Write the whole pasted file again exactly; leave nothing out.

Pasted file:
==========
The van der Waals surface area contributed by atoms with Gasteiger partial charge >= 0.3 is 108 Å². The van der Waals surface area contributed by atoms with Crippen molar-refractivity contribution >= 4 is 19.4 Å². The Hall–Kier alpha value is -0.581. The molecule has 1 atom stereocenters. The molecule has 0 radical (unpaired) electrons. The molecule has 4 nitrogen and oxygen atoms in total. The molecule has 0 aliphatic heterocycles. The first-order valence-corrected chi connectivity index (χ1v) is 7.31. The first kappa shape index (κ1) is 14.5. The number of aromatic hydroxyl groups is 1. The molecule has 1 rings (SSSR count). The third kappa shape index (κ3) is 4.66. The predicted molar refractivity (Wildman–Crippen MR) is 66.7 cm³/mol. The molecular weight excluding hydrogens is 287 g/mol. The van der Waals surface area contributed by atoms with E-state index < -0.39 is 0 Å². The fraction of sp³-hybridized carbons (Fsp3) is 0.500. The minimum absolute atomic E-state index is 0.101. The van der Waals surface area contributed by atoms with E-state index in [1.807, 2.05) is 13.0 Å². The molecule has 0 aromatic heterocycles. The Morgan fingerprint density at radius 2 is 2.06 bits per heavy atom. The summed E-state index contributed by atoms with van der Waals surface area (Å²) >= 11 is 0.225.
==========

The van der Waals surface area contributed by atoms with Gasteiger partial charge >= 0.3 is 108 Å². The van der Waals surface area contributed by atoms with Crippen molar-refractivity contribution >= 4 is 19.4 Å². The Hall–Kier alpha value is -0.581. The molecule has 1 atom stereocenters. The molecule has 0 radical (unpaired) electrons. The molecule has 4 nitrogen and oxygen atoms in total. The molecule has 0 aliphatic heterocycles. The first-order valence-corrected chi connectivity index (χ1v) is 7.31. The first kappa shape index (κ1) is 14.5. The number of aromatic hydroxyl groups is 1. The molecule has 1 rings (SSSR count). The third kappa shape index (κ3) is 4.66. The predicted molar refractivity (Wildman–Crippen MR) is 66.7 cm³/mol. The molecular weight excluding hydrogens is 287 g/mol. The van der Waals surface area contributed by atoms with E-state index < -0.39 is 0 Å². The fraction of sp³-hybridized carbons (Fsp3) is 0.500. The minimum absolute atomic E-state index is 0.101. The van der Waals surface area contributed by atoms with E-state index in [1.807, 2.05) is 13.0 Å². The molecule has 0 aromatic heterocycles. The Morgan fingerprint density at radius 2 is 2.06 bits per heavy atom. The summed E-state index contributed by atoms with van der Waals surface area (Å²) >= 11 is 0.225.